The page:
4 Cybersecurity Budget Management Tips
Learn how CISOs and security leaders can strategically manage their cybersecurity budget to run more productive security teams amid a recession and skills shortage.
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It’s never an ‘easy’ day for cybersecurity teams. On one hand, they’re facing the concerns related to a potential economic downturn. Tech start-ups are under considerable pressure, given higher interest rates and a shortage of venture and private equity funds. And on the other hand, organizations of every size are experiencing a significant cybersecurity skills gap paired with budget cuts despite the fact that there’s more malicious cyber activity than ever, including state-sponsored attacks on US businesses.
For security teams facing any cuts or having to rationalize their budgets, there are opportunities for security leaders to realign security spending without sacrificing efficiency.
In this post, we’ll discuss how CISOs and security ops leaders can better manage their cybersecurity budget and security risk while running more productive teams by using cutting-edge connected technology, strategic budget allocations, and more effective internal security training.
4 Tips for Better Budget Management
1. Grow your cybersecurity team from within
Much like how a major league baseball team nurtures young talent through its farm league system, the best CISOs are growing their own talent by training interns or employees from other parts of the company. Security operations center (SOC) analysts often transition into cybersecurity from another part of the IT department, and today the search doesn’t have to be linked to even the CIO organization.
Economically speaking this is an innovative way to staff your SOC for a reasonable price: and the fact is with the skills shortage you may not even be able to find people externally. An internal development program also builds loyalty and retention: an ISACA survey found that after pay, limited promotion or development opportunities was the main driver for cybersecurity professionals leaving their job.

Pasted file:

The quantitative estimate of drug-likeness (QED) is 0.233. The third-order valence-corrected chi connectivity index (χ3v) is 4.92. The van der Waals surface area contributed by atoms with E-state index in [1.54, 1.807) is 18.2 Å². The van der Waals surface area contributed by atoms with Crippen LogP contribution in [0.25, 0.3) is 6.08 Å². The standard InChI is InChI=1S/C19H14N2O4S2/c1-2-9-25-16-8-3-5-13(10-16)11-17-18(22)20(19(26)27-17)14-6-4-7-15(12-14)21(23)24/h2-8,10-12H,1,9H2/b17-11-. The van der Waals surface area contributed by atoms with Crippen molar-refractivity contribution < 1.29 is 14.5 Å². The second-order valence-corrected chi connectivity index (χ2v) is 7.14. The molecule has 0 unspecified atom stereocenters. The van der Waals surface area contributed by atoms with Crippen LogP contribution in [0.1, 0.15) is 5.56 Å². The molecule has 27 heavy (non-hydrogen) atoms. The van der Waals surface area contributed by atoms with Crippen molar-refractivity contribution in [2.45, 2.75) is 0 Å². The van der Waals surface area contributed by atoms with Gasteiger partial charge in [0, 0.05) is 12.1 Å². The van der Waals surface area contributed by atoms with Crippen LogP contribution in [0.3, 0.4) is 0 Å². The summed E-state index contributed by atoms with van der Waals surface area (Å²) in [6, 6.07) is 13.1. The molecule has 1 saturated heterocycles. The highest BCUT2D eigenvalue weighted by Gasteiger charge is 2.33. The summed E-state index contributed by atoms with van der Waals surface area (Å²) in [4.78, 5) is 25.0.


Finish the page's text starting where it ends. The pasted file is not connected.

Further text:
The upfront investment in training will pay dividends as the young staff flourish into cybersecurity pros and don’t bring bad habits with them.
2. Offload key tasks onto technology
Though investing in your team’s talent is an effective and strategic use of your cybersecurity budget, sometimes, you just need help faster. Some of today’s key skill shortage issues can be augmented with automation technology, such as machine learning (ML) and artificial intelligence (AI).
Automation combined with a platform with XDR capabilities (collection and correlation of activity data across multiple security layers) effectively breaks down tech and team silos. This approach also helps to free up high-salaried, hard-to-find SOC analysts from having to manually track down every security incident.
Liberated from time-consuming “obvious” tasks that a machine can do more efficiently, information security analysts can dedicate more time to critical thinking. For instance, if data is suspiciously moving around in a company’s software supply chain network, ML alone is not likely enough to uncover the root cause. You want your best analysts doing deep investigations with the aid of technology so they can more effectively identify and limit the scope of cyber threats. They won’t be able to do that if they’re burdened with manually analyzing the attack chain of the latest email compromise or ransomware attack.